Anger is probably the feeling many of us are most uncomfortable with. At least it is for me. In my life violence and aggression were always associated with reducing one self’s esteem, and being in physical danger. In my culture it was acceptable to use violent resources like screaming or hitting to correct children. To a child, this destroys not only self-esteem but also the sense of trust in others and in the environment. So, the prospect of me feeling angry was never easy to manage. I’ll always try to hide my anger and push it down myself. But this turned out to be detrimental to my health by accumulating stress in my spine and creating back pain and digestive system difficulties.
So how can we deal with this fire within us? This sudden volcano erupting within us that sometimes makes us lose our heads and act violently or viciously? To deal with anger, we need to know and understand what it is. It is one of our natural emotions, and it’s necessary to accept it. In one of our Rasamaya classes, as we tried to find the origin of anger, someone suggested that it was the trespassing of one or more of our boundaries. As I told this to one of my teachers later on, he suggested taking it a step deeper: it is a need that is not being satisfied and that doesn’t seem likely to be fulfilled soon. This need can be on any level: physical, emotional, financial, relationship, etc. Our anger is simply an alarm mechanism that something is not right and needs immediate attention.
Anger by itself is not a problem, the problem is that we don’t let it flow and so it ends up hurting us or others when repressed or used in unhealthy ways. It can lead easily to violence and hurt others physically or emotionally. So, how to let flow if it feels to be so powerful? Laughter is surely a way to transform it by allowing us to see things from a different perspective. If you’re mad at something, can you see the funny side? Sometimes we take things too seriously and might be triggered easily. Laughter will definitely lighten things up. However, the underlying need still needs to be tended to, but you can look at this when you’re a bit more peaceful instead of in the middle of an internal eruption.
Allowing and acceptance ease things very much as well, especially when we’re angry because of something we can’t do anything about. Just a few hours ago, I heard a story from Opening the Door to your Heart about a young Tibetan monk that was given the task of wash an enormous pile of laundry. The monk was painfully going through the task, fuming while working on his pile of clothes, because he was tired and thought this was an injustice from the Abbot. It was not until another monk who came to help him suggested to him that doing the task was much easier than thinking about it, that the young monk found peace by focusing in what had to be done. This way, his anger and pain disappeared. Allowing the fact that he needed to do the task and accepting it took care of this young monk’s anger and frustration.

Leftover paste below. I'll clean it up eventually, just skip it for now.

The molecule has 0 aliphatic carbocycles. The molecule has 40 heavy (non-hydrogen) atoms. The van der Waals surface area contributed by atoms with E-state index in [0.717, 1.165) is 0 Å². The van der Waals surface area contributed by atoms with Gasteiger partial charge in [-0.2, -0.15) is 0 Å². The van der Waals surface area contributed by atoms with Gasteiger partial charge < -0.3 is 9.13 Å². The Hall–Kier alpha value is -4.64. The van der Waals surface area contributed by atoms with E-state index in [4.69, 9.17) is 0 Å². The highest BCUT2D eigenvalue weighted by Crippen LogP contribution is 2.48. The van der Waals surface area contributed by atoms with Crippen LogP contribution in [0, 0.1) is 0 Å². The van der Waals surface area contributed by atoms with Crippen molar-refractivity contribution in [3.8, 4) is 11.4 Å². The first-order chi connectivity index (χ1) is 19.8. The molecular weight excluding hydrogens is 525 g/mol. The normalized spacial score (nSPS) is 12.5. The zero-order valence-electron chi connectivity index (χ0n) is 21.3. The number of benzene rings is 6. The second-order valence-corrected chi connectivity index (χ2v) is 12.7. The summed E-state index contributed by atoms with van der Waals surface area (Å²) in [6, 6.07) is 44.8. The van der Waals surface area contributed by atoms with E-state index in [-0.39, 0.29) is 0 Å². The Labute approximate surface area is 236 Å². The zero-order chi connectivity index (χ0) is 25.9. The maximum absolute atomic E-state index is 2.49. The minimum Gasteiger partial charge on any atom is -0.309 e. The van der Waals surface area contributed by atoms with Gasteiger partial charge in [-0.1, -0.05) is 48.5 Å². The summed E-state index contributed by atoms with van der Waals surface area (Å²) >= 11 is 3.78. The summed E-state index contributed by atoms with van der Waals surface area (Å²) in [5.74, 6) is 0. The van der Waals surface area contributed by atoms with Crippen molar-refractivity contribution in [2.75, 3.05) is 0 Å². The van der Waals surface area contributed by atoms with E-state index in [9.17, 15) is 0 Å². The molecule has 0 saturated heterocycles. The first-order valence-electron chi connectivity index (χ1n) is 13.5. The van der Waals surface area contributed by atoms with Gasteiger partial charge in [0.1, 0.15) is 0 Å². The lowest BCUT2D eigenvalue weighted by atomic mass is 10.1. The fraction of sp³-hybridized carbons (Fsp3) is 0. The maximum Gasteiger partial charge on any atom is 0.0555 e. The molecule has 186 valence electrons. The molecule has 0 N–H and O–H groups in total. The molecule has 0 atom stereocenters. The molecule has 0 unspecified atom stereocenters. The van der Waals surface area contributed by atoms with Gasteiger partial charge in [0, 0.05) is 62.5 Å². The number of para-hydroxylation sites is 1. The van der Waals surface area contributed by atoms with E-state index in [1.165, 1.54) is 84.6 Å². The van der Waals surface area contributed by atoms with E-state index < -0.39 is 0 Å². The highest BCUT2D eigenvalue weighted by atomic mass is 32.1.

Another way to deal with anger, especially repressed anger, is to simply face it, but this requires more inner commitment. We need to allow ourselves to let it flow through us and listen deep within to find the unfulfilled need. This might require the help of a professional so that we feel safe during our exploration and we don’t hurt ourselves or others. Anger can turn into rage if not dealt with it properly and this can also be stored within. Some of us might also be attached to anger as a way to feel powerful, because it is raw power we’re dealing with, and we might enjoy intimidating others and feel dominating by using it against others. But at the end, if we don’t deal with the underlying cause, this power will feel empty and unfulfilling and will only lead to hurt ourselves and others.
Anger also asks for one thing: Self care. We are the ones who need to satisfy our needs. We are the ones who need to take care of ourselves. We are the ones responsible for our own well-being at every level. When my youngest son was just a few months old, I found myself being constantly irritated by my daughter’s behavior. Everything she did was wrong and I constantly yelled at her, even though she was only a couple of years old. I felt very bad with this, but my irritation would carry me over. It was until I realized that I wasn’t having enough rest, proper food, and enough physical activity that I realized that I was losing my temper with my children. Since this realization, I vowed to put my needs first so that I wouldn’t be that angry monster any more to my children. My whole family has enjoyed the benefits of this. So next time you start to feel irritated, you can ask yourself: “What is it that I need that I’m not giving myself?” When you find the answer to this, and start satisfying this need, you’ll feel a lot better.
A Rasamaya Yoga instructor, Lilia loves connecting spiritual science with physical facts to help people to deepen their understanding of themselves. Reach her at firstname.lastname@example.org